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When Two Wrongs Don't Make a Right

This is one of those heartbreaking stories that will leave you shaking your head. The truth is that the bitter irony of the story could have been avoided. Any creditor pursuing a claim when a bankruptcy petition has been filed should pay close attention.

Former Concordia University baseball coach Spiro Lempesis (“Lempesis”) is an alleged sexual predator who's reported as having coerced one of his student athletes to perform indecent acts that he recorded in his office in return for reaching out to big league scouts on the student’s behalf.[1] When the student filed suit against Lempesis in May 2013, Lempesis responded by filing a Chapter 7 bankruptcy petition in October 2013 and listed the student as a creditor. In re Lempesis, 2016 Bankr. LEXIS 3593, *2-3 (Bankr. N.D. Ill. Sep. 28, 2016).

In January 2014, Lempesis was granted a Chapter 7 Discharge. Despite this fact, the student and his attorneys continued to prosecute their state court lawsuit. They ignored Lempesis’ pro se answer which placed them on notice that he had filed for bankruptcy. The Student's attorneys even went as far dismissing the first lawsuit and refiling a new lawsuit based on the same allegations. Id. at *3.

In February 2015, Lempesis moved to reopen the bankruptcy case and filed a motion for an order of civil contempt against the student and his attorneys. He argued that they had failed to timely dismiss the first lawsuit and wrongfully filed the second suit while knowing that Lempesis was discharged in bankruptcy court. A trial was held in November 2015. Id. at *6.

Filing a bankruptcy petition places what is commonly referred to as an "Automatic Stay" on any pending legal matter. Id. at *10. The Automatic Stay “triggers a stay or injunction that halts the rights of creditors, with certain exceptions, (citation omitted) to act to collect money or obtain property from [a] [d]ebtor.” Id. at *11. In order to proceed with a pending legal matter once a debtor has filed for bankruptcy, a creditor has to first seek permission to proceed with a bankruptcy court by filing a motion to lift the Stay.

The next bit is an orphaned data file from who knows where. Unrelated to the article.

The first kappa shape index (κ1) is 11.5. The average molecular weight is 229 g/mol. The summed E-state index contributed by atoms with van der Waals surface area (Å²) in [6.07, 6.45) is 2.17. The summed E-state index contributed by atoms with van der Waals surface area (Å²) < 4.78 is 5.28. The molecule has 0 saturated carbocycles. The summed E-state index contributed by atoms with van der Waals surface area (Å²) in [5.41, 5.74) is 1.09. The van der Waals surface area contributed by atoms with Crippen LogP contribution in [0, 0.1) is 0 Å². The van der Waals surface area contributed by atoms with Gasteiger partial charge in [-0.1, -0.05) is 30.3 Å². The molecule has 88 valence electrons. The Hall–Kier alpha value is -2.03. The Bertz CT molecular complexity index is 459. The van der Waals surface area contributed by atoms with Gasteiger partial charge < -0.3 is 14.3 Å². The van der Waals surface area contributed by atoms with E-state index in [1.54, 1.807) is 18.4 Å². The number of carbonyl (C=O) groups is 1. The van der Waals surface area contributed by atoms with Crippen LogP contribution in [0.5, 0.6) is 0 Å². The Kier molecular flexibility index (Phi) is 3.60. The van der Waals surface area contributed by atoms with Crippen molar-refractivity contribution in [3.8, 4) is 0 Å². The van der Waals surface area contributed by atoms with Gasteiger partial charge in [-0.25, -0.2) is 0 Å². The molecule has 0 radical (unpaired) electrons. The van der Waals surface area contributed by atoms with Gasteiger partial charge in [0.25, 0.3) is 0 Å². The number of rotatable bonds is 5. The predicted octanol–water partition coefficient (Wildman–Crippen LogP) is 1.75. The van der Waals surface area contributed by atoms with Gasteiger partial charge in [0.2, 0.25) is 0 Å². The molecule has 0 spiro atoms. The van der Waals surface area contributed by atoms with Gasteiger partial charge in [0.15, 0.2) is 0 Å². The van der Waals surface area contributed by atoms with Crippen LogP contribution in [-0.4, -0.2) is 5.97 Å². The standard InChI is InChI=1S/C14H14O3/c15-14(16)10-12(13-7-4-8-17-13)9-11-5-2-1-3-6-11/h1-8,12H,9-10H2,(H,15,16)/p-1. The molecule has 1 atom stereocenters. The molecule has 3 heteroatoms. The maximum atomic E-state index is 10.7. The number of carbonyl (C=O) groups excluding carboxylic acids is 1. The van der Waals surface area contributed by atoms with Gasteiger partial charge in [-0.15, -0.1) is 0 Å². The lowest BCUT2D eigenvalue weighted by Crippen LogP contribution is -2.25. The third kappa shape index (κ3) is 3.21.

As a result of the student and his attorneys violating the Automatic Stay imposed in the bankruptcy case, Lempesis obtained a judgment against the student and his attorneys totaling $23,132.75, plus attorneys’ fees. Id. at *30. To add insult to injury, punitive damages totaling $50,000.00 were awarded against the student’s attorneys.

Why? Because they should have known better.

Creditors must have compliance protocols in place to ensure that they do not violate Automatic Stays in bankruptcy cases. Violation(s) of the Stay could result in tens of thousands of dollars in unnecessary fines, sanctions, and/or legal expenses.

Was Lempesis' alleged actions toward the student heinous? Yes. Did the judge like this outcome? Probably not. The point is that two wrongs don't make a right. You can't address a breach of the law by breaking it yourself. You will pay a price. It's a painful and expensive lesson.

Creditors should take note.

Founded in 1997, Gill Law Firm represents small, medium and large corporations in commercial debt recovery, small business and nonprofit startups throughout the state of Florida. To find out how the firm may help your company, please contact A. Wayne Gill, Esq. via email at or by phone at (561) 454-0301.


[1]Steve Schering. “Former Concordia University coach charged with sexually assaulting teen.” Chicago Tribune. 4 Sept. 2015. Web. 22 Nov. 2016.

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